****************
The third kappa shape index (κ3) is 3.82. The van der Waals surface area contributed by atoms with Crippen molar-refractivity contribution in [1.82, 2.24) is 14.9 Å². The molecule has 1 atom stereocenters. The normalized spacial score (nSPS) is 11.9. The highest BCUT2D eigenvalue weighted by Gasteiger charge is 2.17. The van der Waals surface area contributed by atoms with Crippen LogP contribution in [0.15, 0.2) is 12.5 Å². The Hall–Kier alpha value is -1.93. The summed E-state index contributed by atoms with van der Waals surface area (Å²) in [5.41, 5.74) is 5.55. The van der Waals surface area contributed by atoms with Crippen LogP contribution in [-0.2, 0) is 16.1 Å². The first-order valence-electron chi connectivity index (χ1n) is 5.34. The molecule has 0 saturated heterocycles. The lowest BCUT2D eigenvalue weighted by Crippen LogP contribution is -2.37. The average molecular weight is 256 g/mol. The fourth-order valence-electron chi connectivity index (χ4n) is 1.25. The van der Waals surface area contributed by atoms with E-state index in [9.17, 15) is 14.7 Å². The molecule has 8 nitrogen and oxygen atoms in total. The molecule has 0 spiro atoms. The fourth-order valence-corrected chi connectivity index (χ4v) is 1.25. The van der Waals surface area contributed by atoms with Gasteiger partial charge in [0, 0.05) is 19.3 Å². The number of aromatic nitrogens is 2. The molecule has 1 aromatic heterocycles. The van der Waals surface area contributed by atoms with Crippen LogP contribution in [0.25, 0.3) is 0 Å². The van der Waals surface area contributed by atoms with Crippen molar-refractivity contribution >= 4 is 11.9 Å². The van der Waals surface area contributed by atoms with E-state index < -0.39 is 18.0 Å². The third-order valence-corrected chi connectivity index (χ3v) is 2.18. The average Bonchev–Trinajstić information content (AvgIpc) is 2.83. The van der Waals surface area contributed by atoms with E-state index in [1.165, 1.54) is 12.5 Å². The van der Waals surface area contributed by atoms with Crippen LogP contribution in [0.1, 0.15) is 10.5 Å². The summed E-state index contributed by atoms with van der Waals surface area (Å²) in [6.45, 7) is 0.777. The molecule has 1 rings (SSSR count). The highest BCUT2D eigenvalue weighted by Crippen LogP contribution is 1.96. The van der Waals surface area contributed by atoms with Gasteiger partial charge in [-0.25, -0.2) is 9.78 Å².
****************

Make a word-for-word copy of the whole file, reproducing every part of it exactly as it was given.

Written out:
The third kappa shape index (κ3) is 3.82. The van der Waals surface area contributed by atoms with Crippen molar-refractivity contribution in [1.82, 2.24) is 14.9 Å². The molecule has 1 atom stereocenters. The normalized spacial score (nSPS) is 11.9. The highest BCUT2D eigenvalue weighted by Gasteiger charge is 2.17. The van der Waals surface area contributed by atoms with Crippen LogP contribution in [0.15, 0.2) is 12.5 Å². The Hall–Kier alpha value is -1.93. The summed E-state index contributed by atoms with van der Waals surface area (Å²) in [5.41, 5.74) is 5.55. The van der Waals surface area contributed by atoms with Crippen LogP contribution in [-0.2, 0) is 16.1 Å². The first-order valence-electron chi connectivity index (χ1n) is 5.34. The molecule has 0 saturated heterocycles. The lowest BCUT2D eigenvalue weighted by Crippen LogP contribution is -2.37. The average molecular weight is 256 g/mol. The fourth-order valence-electron chi connectivity index (χ4n) is 1.25. The van der Waals surface area contributed by atoms with E-state index in [9.17, 15) is 14.7 Å². The molecule has 8 nitrogen and oxygen atoms in total. The molecule has 0 spiro atoms. The fourth-order valence-corrected chi connectivity index (χ4v) is 1.25. The van der Waals surface area contributed by atoms with Gasteiger partial charge in [0, 0.05) is 19.3 Å². The number of aromatic nitrogens is 2. The molecule has 1 aromatic heterocycles. The van der Waals surface area contributed by atoms with Crippen LogP contribution in [0.25, 0.3) is 0 Å². The van der Waals surface area contributed by atoms with Crippen molar-refractivity contribution >= 4 is 11.9 Å². The van der Waals surface area contributed by atoms with E-state index < -0.39 is 18.0 Å². The third-order valence-corrected chi connectivity index (χ3v) is 2.18. The average Bonchev–Trinajstić information content (AvgIpc) is 2.83. The van der Waals surface area contributed by atoms with E-state index in [1.165, 1.54) is 12.5 Å². The van der Waals surface area contributed by atoms with Crippen LogP contribution in [0.1, 0.15) is 10.5 Å². The summed E-state index contributed by atoms with van der Waals surface area (Å²) in [6.45, 7) is 0.777. The molecule has 1 rings (SSSR count). The highest BCUT2D eigenvalue weighted by Crippen LogP contribution is 1.96. The van der Waals surface area contributed by atoms with Gasteiger partial charge in [-0.25, -0.2) is 9.78 Å².